Quality Education

Quality Education

 

CARIBBEAN CHILD RESEARCH CONFERENCE 2013

The 8th annual Caribbean Child Research Conference (CCRC) is set to take place this week, November 6-7 2013 at the Jamaica Conference Centre. The CCRC is a regional event, covering a range of child-related themes hosted by The Sir Arthur Lewis Institute of Social and Economic Studies (SALISES), in collaboration with the United Nations Children’s Fund (UNICEF), the Planning Institute of Jamaica (PIOJ), the Early Childhood Commission (ECC), the Office of the Children’s Advocate (OCA), the Caribbean Child Development Centre (CCDC), UWI, the Office of the Children’s Registry (OCR), the Jamaica Coalition on the Rights of the Child (JCRC), the Child Development Agency (CDA), the Jamaica Ministry of Education (MoE), the Caribbean Development Bank (CDB), and the Eastern Caribbean Central Bank (ECCB).

A Conference Unlike Any Other

The Caribbean Child Research Conference is an annual gathering of students, academics and a wide range of representatives of child-focused government and non-governmental agencies.

The conference is staged in Jamaica by the Sir Arthur Lewis Institute of Social and Economic Studies (SALISES), situated at the University of the West Indies, Mona.

Under the umbrella theme “Promoting Child Rights through Research”, adults and high-school students present the latest research on issues affecting children, which vie for awards for outstanding research.

This is the only conference of its kind in the Caribbean. Since its inception in 2006, the Caribbean Child Research Conference has earned a reputation for involving children in meaningful ways – in keeping with their rights as enshrined in the Convention on the Rights of the Child.

Who Makes it Happen

The conference has been funded by UNICEF since its debut, and in recent years supported financially by the Environmental Foundation of Jamaica and the Caribbean Development Bank.

Collaborating agencies in Jamaica are: the Caribbean Child Development Centre (CCDC); Child Development Agency (CDA); Jamaica Early Childhood Commission (ECC); Office of the Children’s Registry; Planning Institute of Jamaica (PIOJ); Office of the Children’s Advocate (OCA); Jamaica Coalition on the Rights of the Child (JCRC).

How Students Get Involved

The conference is not simply about children – it actively engages children to deepen their knowledge and sharpen their skills.

Each year, secondary school students from across Jamaica are invited to submit research papers on a range of topics related to children’s rights. Many students adapt research they had prepared for CSEC/CAPE assessments. 

Ten students are selected to present orally at the conference, where they compete for an Outstanding Child Researcher award, based on scores from both the written and oral presentations.

The conference compliments the work of the Caribbean Examinations Council (CXC), and presents an excellent opportunity for students to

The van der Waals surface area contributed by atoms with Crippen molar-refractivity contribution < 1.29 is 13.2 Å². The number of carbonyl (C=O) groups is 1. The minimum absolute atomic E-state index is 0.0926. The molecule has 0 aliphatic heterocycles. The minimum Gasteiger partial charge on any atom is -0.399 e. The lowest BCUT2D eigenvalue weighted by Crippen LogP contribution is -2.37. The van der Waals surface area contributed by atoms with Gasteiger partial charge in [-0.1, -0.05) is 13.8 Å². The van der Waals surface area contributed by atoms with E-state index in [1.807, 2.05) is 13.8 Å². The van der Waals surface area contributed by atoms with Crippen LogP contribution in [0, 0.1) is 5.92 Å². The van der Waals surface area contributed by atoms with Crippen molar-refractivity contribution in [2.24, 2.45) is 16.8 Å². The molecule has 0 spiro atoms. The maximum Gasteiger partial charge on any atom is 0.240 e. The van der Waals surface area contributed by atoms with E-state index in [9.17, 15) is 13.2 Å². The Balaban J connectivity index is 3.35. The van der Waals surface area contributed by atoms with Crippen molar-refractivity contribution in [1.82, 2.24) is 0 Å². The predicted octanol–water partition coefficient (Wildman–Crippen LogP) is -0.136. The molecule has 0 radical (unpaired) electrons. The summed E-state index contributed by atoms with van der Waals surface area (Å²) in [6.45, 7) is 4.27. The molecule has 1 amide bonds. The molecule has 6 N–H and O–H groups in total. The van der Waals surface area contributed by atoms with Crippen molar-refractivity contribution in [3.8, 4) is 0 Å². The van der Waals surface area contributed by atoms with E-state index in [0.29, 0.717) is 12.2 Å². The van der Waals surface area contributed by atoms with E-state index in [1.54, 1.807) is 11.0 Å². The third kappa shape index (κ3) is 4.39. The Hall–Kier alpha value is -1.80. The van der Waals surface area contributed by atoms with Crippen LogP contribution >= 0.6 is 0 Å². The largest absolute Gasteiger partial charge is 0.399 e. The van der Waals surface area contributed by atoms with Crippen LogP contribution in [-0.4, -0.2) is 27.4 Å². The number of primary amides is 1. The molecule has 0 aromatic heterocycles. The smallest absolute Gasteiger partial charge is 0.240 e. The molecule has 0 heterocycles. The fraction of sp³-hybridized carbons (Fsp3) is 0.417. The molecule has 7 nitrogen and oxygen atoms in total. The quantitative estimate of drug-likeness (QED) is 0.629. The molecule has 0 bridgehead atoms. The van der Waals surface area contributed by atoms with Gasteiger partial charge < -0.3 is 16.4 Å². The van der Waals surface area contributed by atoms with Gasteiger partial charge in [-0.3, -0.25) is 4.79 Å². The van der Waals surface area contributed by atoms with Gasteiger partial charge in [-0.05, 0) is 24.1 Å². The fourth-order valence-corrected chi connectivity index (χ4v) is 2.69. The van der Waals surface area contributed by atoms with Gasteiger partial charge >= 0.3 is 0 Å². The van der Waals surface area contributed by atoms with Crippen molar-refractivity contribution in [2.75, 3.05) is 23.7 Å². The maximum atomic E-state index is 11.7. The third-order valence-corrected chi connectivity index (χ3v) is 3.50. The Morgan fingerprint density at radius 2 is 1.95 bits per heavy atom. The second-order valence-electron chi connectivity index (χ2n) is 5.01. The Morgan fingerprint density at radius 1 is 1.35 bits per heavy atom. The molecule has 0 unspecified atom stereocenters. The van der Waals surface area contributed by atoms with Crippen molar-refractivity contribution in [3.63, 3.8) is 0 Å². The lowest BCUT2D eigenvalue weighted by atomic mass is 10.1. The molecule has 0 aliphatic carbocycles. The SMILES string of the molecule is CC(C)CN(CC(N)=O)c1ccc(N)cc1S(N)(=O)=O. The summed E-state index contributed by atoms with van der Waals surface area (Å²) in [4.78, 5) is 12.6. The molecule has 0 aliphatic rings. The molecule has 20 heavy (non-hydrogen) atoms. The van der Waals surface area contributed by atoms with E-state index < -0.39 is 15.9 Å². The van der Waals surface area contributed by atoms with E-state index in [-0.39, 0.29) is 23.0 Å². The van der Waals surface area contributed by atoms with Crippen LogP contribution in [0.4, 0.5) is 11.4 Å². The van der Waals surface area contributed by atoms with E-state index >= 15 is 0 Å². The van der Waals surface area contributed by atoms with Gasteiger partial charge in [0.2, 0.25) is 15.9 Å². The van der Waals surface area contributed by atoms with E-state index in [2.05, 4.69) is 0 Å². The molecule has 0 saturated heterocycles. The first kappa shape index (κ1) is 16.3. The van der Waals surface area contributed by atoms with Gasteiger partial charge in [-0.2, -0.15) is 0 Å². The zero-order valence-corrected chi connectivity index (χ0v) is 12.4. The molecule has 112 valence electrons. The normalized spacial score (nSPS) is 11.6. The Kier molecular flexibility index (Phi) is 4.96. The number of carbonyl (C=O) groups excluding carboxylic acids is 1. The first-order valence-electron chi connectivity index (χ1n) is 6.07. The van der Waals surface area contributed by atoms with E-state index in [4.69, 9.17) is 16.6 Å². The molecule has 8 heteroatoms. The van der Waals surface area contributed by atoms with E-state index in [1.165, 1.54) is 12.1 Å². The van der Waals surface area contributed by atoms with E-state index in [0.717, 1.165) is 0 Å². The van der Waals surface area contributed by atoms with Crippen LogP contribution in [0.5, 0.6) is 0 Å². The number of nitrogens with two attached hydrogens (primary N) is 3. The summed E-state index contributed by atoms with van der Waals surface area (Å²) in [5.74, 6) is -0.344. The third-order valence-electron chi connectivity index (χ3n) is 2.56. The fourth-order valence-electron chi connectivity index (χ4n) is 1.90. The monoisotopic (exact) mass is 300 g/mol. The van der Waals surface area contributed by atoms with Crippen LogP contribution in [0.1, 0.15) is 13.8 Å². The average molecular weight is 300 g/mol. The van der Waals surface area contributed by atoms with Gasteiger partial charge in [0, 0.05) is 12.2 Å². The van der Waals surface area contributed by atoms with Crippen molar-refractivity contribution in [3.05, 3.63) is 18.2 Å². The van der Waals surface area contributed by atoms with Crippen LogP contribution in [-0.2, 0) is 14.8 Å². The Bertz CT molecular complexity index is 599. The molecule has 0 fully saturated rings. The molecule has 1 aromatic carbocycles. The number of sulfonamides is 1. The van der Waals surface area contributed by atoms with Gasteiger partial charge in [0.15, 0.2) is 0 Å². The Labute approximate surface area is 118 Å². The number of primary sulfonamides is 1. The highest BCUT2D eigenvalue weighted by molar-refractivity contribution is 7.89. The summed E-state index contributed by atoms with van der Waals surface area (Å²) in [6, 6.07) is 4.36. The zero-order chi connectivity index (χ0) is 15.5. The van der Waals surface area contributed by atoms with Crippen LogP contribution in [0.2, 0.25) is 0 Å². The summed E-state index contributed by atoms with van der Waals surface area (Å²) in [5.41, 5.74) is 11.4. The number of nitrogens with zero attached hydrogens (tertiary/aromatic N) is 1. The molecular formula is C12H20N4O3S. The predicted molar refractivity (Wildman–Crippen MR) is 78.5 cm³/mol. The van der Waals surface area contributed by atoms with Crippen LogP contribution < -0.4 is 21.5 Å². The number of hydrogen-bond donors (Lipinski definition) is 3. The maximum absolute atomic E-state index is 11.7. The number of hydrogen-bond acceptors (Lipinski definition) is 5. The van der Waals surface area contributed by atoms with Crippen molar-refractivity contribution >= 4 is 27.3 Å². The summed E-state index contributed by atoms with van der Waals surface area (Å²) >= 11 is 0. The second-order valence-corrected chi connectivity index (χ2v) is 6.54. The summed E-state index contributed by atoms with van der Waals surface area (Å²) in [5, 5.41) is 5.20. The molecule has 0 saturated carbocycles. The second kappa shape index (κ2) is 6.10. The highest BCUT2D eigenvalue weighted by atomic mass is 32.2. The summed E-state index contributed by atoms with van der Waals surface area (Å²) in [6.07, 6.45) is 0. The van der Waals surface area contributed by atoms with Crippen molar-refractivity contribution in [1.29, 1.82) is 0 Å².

• Broaden their knowledge of children’s rights.

  • Sharpen their research and communication skills,, including knowledge of research methodologies and  techniques for oral and written presentation of research. 

  • Generate possible topics for their school-based assessments.

Over the years, there have been at least sixty papers presented by students from secondary schools. The conference also gives children from primary school an opportunity to win prizes through an essay-writing competition focused on children’s rights.

Engaging Teachers and Adult Researchers

In order to help students prepare their research papers, a series of workshops on children’s rights are conducted before the conference for secondary school teachers.

They learn about international and regional commitments to children and are guided through the Convention on the Rights of the Child and relevant child-focused laws and policies.

At the conference, renowned adult researchers from across the Caribbean present their papers on a number of child related issues, including children with disabilities, parenting, violence and other child protection issues, the right to play, children in emergencies and child participation.

Why the Conference Matters

To date some of the main tangible outputs for the conference have been:

  • Sustained child participation and the provision of a platform for children to speak about issues affecting them.

  • Provision of an annual forum for secondary school students to present their research papers and students from primary schools to present their essays on child rights.

  • Provision of annual forum for UWI and other Caribbean academicians and researchers to present research on children's issues.

  • A sustained partnership among local and regional agencies to promote child rights and increase policy attention to child rights.

  • Two academic publications from papers presented at the conference.

  • Establishment of a Children's Advisory Board for the Child Development Agency (CDA), chaired by a Fifth Form student.

 

Download this year's programme.

See photos from last year's conference.

Follow UNICEF (UNICEF_Jamaica) on Twitter for live updates of this year's conference.

 

 

 
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